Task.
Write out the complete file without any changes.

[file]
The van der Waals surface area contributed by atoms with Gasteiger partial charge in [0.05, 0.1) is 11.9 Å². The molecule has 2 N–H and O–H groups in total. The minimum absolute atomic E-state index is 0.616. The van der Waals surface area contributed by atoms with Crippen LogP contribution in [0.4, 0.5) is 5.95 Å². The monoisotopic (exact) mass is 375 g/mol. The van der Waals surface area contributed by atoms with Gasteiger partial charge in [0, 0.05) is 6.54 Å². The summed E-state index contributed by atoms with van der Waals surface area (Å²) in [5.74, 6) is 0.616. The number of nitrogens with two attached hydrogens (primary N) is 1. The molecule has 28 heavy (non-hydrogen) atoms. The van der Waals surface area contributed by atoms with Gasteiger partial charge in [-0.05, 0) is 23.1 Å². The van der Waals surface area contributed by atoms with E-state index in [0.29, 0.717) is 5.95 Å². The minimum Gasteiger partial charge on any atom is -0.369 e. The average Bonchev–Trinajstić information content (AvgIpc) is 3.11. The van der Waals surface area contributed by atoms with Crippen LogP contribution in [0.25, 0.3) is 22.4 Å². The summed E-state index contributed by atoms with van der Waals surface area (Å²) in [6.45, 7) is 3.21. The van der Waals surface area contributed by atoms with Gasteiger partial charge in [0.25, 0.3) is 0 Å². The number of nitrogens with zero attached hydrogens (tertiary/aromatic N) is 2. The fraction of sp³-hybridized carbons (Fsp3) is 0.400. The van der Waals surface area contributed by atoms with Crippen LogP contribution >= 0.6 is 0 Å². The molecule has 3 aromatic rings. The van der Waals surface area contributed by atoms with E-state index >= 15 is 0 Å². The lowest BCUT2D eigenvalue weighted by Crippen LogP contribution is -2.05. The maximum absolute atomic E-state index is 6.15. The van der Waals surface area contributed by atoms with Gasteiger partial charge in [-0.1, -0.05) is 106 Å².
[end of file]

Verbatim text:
The van der Waals surface area contributed by atoms with Gasteiger partial charge in [0.05, 0.1) is 11.9 Å². The molecule has 2 N–H and O–H groups in total. The minimum absolute atomic E-state index is 0.616. The van der Waals surface area contributed by atoms with Crippen LogP contribution in [0.4, 0.5) is 5.95 Å². The monoisotopic (exact) mass is 375 g/mol. The van der Waals surface area contributed by atoms with Gasteiger partial charge in [0, 0.05) is 6.54 Å². The summed E-state index contributed by atoms with van der Waals surface area (Å²) in [5.74, 6) is 0.616. The number of nitrogens with two attached hydrogens (primary N) is 1. The molecule has 28 heavy (non-hydrogen) atoms. The van der Waals surface area contributed by atoms with Gasteiger partial charge in [-0.05, 0) is 23.1 Å². The van der Waals surface area contributed by atoms with E-state index in [0.29, 0.717) is 5.95 Å². The minimum Gasteiger partial charge on any atom is -0.369 e. The average Bonchev–Trinajstić information content (AvgIpc) is 3.11. The van der Waals surface area contributed by atoms with Crippen LogP contribution in [0.25, 0.3) is 22.4 Å². The summed E-state index contributed by atoms with van der Waals surface area (Å²) in [6.45, 7) is 3.21. The van der Waals surface area contributed by atoms with Gasteiger partial charge in [0.25, 0.3) is 0 Å². The number of nitrogens with zero attached hydrogens (tertiary/aromatic N) is 2. The fraction of sp³-hybridized carbons (Fsp3) is 0.400. The van der Waals surface area contributed by atoms with Crippen LogP contribution >= 0.6 is 0 Å². The molecule has 3 aromatic rings. The van der Waals surface area contributed by atoms with E-state index >= 15 is 0 Å². The lowest BCUT2D eigenvalue weighted by Crippen LogP contribution is -2.05. The maximum absolute atomic E-state index is 6.15. The van der Waals surface area contributed by atoms with Gasteiger partial charge in [-0.1, -0.05) is 106 Å².